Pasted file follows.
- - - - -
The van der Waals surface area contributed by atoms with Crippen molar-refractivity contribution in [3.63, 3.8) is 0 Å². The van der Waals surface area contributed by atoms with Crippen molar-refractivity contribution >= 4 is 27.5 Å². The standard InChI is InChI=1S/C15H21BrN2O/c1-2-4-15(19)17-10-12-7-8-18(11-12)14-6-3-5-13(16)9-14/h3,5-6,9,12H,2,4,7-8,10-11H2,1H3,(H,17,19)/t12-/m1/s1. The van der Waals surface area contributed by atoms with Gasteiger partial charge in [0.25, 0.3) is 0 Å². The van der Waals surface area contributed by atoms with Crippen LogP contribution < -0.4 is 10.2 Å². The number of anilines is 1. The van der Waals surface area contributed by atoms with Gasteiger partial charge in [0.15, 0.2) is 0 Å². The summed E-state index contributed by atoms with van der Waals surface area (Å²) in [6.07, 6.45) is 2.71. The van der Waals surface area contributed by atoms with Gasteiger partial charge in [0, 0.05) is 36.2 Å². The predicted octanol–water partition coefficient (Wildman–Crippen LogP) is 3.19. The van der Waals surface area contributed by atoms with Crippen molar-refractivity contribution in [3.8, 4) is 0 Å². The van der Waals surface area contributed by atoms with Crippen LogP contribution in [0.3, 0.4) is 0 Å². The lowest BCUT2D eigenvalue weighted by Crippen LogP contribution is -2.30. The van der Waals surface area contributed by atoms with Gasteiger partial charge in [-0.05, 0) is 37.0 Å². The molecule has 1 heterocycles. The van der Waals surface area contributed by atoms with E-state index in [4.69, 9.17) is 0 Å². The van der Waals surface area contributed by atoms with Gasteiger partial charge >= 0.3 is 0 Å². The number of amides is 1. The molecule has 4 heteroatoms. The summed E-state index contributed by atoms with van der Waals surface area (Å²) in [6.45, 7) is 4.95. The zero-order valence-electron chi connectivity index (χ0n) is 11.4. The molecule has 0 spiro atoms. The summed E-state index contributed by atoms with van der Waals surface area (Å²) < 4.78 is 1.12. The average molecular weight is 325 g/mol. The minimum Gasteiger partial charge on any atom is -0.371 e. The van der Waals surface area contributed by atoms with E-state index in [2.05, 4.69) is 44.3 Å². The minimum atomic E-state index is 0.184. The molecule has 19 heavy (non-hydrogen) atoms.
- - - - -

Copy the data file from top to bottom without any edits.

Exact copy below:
The van der Waals surface area contributed by atoms with Crippen molar-refractivity contribution in [3.63, 3.8) is 0 Å². The van der Waals surface area contributed by atoms with Crippen molar-refractivity contribution >= 4 is 27.5 Å². The standard InChI is InChI=1S/C15H21BrN2O/c1-2-4-15(19)17-10-12-7-8-18(11-12)14-6-3-5-13(16)9-14/h3,5-6,9,12H,2,4,7-8,10-11H2,1H3,(H,17,19)/t12-/m1/s1. The van der Waals surface area contributed by atoms with Gasteiger partial charge in [0.25, 0.3) is 0 Å². The van der Waals surface area contributed by atoms with Crippen LogP contribution < -0.4 is 10.2 Å². The number of anilines is 1. The van der Waals surface area contributed by atoms with Gasteiger partial charge in [0.15, 0.2) is 0 Å². The summed E-state index contributed by atoms with van der Waals surface area (Å²) in [6.07, 6.45) is 2.71. The van der Waals surface area contributed by atoms with Gasteiger partial charge in [0, 0.05) is 36.2 Å². The predicted octanol–water partition coefficient (Wildman–Crippen LogP) is 3.19. The van der Waals surface area contributed by atoms with Crippen molar-refractivity contribution in [3.8, 4) is 0 Å². The van der Waals surface area contributed by atoms with Crippen LogP contribution in [0.3, 0.4) is 0 Å². The lowest BCUT2D eigenvalue weighted by Crippen LogP contribution is -2.30. The van der Waals surface area contributed by atoms with Gasteiger partial charge in [-0.05, 0) is 37.0 Å². The molecule has 1 heterocycles. The van der Waals surface area contributed by atoms with E-state index in [4.69, 9.17) is 0 Å². The van der Waals surface area contributed by atoms with Gasteiger partial charge >= 0.3 is 0 Å². The number of amides is 1. The molecule has 4 heteroatoms. The summed E-state index contributed by atoms with van der Waals surface area (Å²) in [6.45, 7) is 4.95. The zero-order valence-electron chi connectivity index (χ0n) is 11.4. The molecule has 0 spiro atoms. The summed E-state index contributed by atoms with van der Waals surface area (Å²) < 4.78 is 1.12. The average molecular weight is 325 g/mol. The minimum Gasteiger partial charge on any atom is -0.371 e. The van der Waals surface area contributed by atoms with E-state index in [2.05, 4.69) is 44.3 Å². The minimum atomic E-state index is 0.184. The molecule has 19 heavy (non-hydrogen) atoms.